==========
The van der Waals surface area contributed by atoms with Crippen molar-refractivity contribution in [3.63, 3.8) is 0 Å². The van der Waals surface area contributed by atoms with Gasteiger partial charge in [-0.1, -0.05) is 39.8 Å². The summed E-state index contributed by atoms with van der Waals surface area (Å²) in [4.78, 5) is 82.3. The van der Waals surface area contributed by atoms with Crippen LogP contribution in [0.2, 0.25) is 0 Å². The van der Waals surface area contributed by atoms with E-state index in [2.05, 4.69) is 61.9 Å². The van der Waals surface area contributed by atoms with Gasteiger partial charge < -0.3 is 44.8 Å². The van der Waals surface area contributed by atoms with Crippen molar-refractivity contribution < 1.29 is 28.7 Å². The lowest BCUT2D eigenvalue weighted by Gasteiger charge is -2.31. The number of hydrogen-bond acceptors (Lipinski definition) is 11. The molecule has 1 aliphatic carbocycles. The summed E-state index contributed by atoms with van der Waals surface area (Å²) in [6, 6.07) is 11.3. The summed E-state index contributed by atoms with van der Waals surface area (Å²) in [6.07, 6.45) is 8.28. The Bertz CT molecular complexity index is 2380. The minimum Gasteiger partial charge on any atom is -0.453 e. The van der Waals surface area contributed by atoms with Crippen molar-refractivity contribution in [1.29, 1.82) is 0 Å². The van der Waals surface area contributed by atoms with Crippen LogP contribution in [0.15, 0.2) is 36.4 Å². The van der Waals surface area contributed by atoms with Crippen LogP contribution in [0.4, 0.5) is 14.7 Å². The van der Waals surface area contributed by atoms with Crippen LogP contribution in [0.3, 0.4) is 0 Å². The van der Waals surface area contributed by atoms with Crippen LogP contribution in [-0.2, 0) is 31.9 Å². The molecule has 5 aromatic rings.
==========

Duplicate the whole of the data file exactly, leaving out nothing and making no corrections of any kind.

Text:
The van der Waals surface area contributed by atoms with Crippen molar-refractivity contribution in [3.63, 3.8) is 0 Å². The van der Waals surface area contributed by atoms with Gasteiger partial charge in [-0.1, -0.05) is 39.8 Å². The summed E-state index contributed by atoms with van der Waals surface area (Å²) in [4.78, 5) is 82.3. The van der Waals surface area contributed by atoms with Crippen LogP contribution in [0.2, 0.25) is 0 Å². The van der Waals surface area contributed by atoms with E-state index in [2.05, 4.69) is 61.9 Å². The van der Waals surface area contributed by atoms with Gasteiger partial charge < -0.3 is 44.8 Å². The van der Waals surface area contributed by atoms with Crippen molar-refractivity contribution < 1.29 is 28.7 Å². The lowest BCUT2D eigenvalue weighted by Gasteiger charge is -2.31. The number of hydrogen-bond acceptors (Lipinski definition) is 11. The molecule has 1 aliphatic carbocycles. The summed E-state index contributed by atoms with van der Waals surface area (Å²) in [6, 6.07) is 11.3. The summed E-state index contributed by atoms with van der Waals surface area (Å²) in [6.07, 6.45) is 8.28. The Bertz CT molecular complexity index is 2380. The minimum Gasteiger partial charge on any atom is -0.453 e. The van der Waals surface area contributed by atoms with Crippen molar-refractivity contribution in [1.29, 1.82) is 0 Å². The van der Waals surface area contributed by atoms with Crippen LogP contribution in [0.15, 0.2) is 36.4 Å². The van der Waals surface area contributed by atoms with Crippen LogP contribution in [0.4, 0.5) is 14.7 Å². The van der Waals surface area contributed by atoms with Crippen LogP contribution in [0.3, 0.4) is 0 Å². The van der Waals surface area contributed by atoms with Crippen LogP contribution in [-0.2, 0) is 31.9 Å². The molecule has 5 aromatic rings.